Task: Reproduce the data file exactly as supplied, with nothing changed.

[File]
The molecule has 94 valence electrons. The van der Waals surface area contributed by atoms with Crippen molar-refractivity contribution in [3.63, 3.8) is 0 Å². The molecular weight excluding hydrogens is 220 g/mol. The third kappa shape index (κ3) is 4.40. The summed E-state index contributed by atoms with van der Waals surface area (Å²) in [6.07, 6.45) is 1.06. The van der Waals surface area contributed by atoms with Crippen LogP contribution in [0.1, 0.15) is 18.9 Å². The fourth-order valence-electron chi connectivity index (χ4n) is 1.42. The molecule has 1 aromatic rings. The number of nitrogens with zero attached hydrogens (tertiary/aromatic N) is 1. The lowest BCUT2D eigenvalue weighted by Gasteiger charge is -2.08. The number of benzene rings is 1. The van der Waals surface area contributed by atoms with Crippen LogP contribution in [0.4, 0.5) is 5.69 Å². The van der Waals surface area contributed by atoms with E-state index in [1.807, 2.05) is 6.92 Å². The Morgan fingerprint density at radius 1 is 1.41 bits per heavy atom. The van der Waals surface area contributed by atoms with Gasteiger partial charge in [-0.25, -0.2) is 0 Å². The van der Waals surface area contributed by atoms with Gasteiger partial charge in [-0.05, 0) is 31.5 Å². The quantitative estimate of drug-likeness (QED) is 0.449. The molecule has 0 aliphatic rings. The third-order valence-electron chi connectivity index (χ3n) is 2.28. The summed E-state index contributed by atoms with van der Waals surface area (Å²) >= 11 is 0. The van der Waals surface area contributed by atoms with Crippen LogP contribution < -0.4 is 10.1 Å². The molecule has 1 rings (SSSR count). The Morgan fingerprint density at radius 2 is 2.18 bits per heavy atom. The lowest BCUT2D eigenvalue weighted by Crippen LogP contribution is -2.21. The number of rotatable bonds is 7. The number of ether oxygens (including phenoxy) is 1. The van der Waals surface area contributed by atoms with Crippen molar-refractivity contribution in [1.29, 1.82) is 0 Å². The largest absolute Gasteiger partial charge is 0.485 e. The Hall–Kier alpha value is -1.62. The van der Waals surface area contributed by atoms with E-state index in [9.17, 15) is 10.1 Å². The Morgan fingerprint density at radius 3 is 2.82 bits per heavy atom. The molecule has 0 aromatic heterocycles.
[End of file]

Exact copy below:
The molecule has 94 valence electrons. The van der Waals surface area contributed by atoms with Crippen molar-refractivity contribution in [3.63, 3.8) is 0 Å². The molecular weight excluding hydrogens is 220 g/mol. The third kappa shape index (κ3) is 4.40. The summed E-state index contributed by atoms with van der Waals surface area (Å²) in [6.07, 6.45) is 1.06. The van der Waals surface area contributed by atoms with Crippen LogP contribution in [0.1, 0.15) is 18.9 Å². The fourth-order valence-electron chi connectivity index (χ4n) is 1.42. The molecule has 1 aromatic rings. The number of nitrogens with zero attached hydrogens (tertiary/aromatic N) is 1. The lowest BCUT2D eigenvalue weighted by Gasteiger charge is -2.08. The number of benzene rings is 1. The van der Waals surface area contributed by atoms with Crippen LogP contribution in [0.4, 0.5) is 5.69 Å². The van der Waals surface area contributed by atoms with E-state index in [1.807, 2.05) is 6.92 Å². The Morgan fingerprint density at radius 1 is 1.41 bits per heavy atom. The van der Waals surface area contributed by atoms with Gasteiger partial charge in [-0.25, -0.2) is 0 Å². The van der Waals surface area contributed by atoms with Gasteiger partial charge in [-0.05, 0) is 31.5 Å². The quantitative estimate of drug-likeness (QED) is 0.449. The molecule has 0 aliphatic rings. The third-order valence-electron chi connectivity index (χ3n) is 2.28. The summed E-state index contributed by atoms with van der Waals surface area (Å²) >= 11 is 0. The van der Waals surface area contributed by atoms with Crippen LogP contribution < -0.4 is 10.1 Å². The molecule has 1 rings (SSSR count). The Morgan fingerprint density at radius 2 is 2.18 bits per heavy atom. The lowest BCUT2D eigenvalue weighted by Crippen LogP contribution is -2.21. The number of rotatable bonds is 7. The number of ether oxygens (including phenoxy) is 1. The van der Waals surface area contributed by atoms with Crippen molar-refractivity contribution in [1.29, 1.82) is 0 Å². The largest absolute Gasteiger partial charge is 0.485 e. The Hall–Kier alpha value is -1.62. The van der Waals surface area contributed by atoms with E-state index in [9.17, 15) is 10.1 Å². The Morgan fingerprint density at radius 3 is 2.82 bits per heavy atom. The molecule has 0 aromatic heterocycles.